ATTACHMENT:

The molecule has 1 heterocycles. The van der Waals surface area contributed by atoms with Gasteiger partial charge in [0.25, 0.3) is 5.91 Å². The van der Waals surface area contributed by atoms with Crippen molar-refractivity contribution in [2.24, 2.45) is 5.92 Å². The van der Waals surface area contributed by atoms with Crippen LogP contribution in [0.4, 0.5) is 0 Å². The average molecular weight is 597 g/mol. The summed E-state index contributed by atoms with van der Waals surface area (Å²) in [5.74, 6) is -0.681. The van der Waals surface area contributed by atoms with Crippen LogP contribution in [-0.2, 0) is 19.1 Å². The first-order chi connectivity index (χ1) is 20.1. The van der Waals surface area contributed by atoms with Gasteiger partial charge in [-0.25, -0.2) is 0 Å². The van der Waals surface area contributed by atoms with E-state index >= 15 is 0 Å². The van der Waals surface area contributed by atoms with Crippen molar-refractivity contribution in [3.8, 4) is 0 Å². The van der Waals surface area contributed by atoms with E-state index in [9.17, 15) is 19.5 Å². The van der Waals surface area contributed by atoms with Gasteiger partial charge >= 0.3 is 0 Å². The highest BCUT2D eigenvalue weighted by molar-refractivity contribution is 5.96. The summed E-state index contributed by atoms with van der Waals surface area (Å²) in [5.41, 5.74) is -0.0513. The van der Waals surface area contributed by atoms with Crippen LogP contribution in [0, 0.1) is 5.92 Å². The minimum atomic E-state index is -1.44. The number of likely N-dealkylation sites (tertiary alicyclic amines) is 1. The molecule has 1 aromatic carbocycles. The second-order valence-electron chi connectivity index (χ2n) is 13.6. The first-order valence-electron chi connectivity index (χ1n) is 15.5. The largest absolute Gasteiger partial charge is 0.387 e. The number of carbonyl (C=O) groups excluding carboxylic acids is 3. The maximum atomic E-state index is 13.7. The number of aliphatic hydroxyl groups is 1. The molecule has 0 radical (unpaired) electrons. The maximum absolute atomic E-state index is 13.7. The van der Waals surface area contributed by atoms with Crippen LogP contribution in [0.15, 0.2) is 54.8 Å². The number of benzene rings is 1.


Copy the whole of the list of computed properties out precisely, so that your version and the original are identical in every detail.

The molecule has 1 heterocycles. The van der Waals surface area contributed by atoms with Gasteiger partial charge in [0.25, 0.3) is 5.91 Å². The van der Waals surface area contributed by atoms with Crippen molar-refractivity contribution in [2.24, 2.45) is 5.92 Å². The van der Waals surface area contributed by atoms with Crippen LogP contribution in [0.4, 0.5) is 0 Å². The average molecular weight is 597 g/mol. The summed E-state index contributed by atoms with van der Waals surface area (Å²) in [5.74, 6) is -0.681. The van der Waals surface area contributed by atoms with Crippen LogP contribution in [-0.2, 0) is 19.1 Å². The first-order chi connectivity index (χ1) is 20.1. The van der Waals surface area contributed by atoms with Gasteiger partial charge in [-0.25, -0.2) is 0 Å². The van der Waals surface area contributed by atoms with E-state index >= 15 is 0 Å². The van der Waals surface area contributed by atoms with Crippen molar-refractivity contribution in [3.8, 4) is 0 Å². The van der Waals surface area contributed by atoms with E-state index in [9.17, 15) is 19.5 Å². The van der Waals surface area contributed by atoms with Gasteiger partial charge >= 0.3 is 0 Å². The highest BCUT2D eigenvalue weighted by molar-refractivity contribution is 5.96. The summed E-state index contributed by atoms with van der Waals surface area (Å²) in [5.41, 5.74) is -0.0513. The van der Waals surface area contributed by atoms with Crippen LogP contribution in [0, 0.1) is 5.92 Å². The minimum atomic E-state index is -1.44. The number of likely N-dealkylation sites (tertiary alicyclic amines) is 1. The molecule has 1 aromatic carbocycles. The second-order valence-electron chi connectivity index (χ2n) is 13.6. The first-order valence-electron chi connectivity index (χ1n) is 15.5. The largest absolute Gasteiger partial charge is 0.387 e. The number of carbonyl (C=O) groups excluding carboxylic acids is 3. The maximum atomic E-state index is 13.7. The number of aliphatic hydroxyl groups is 1. The molecule has 0 radical (unpaired) electrons. The maximum absolute atomic E-state index is 13.7. The van der Waals surface area contributed by atoms with Crippen LogP contribution in [0.15, 0.2) is 54.8 Å². The number of benzene rings is 1.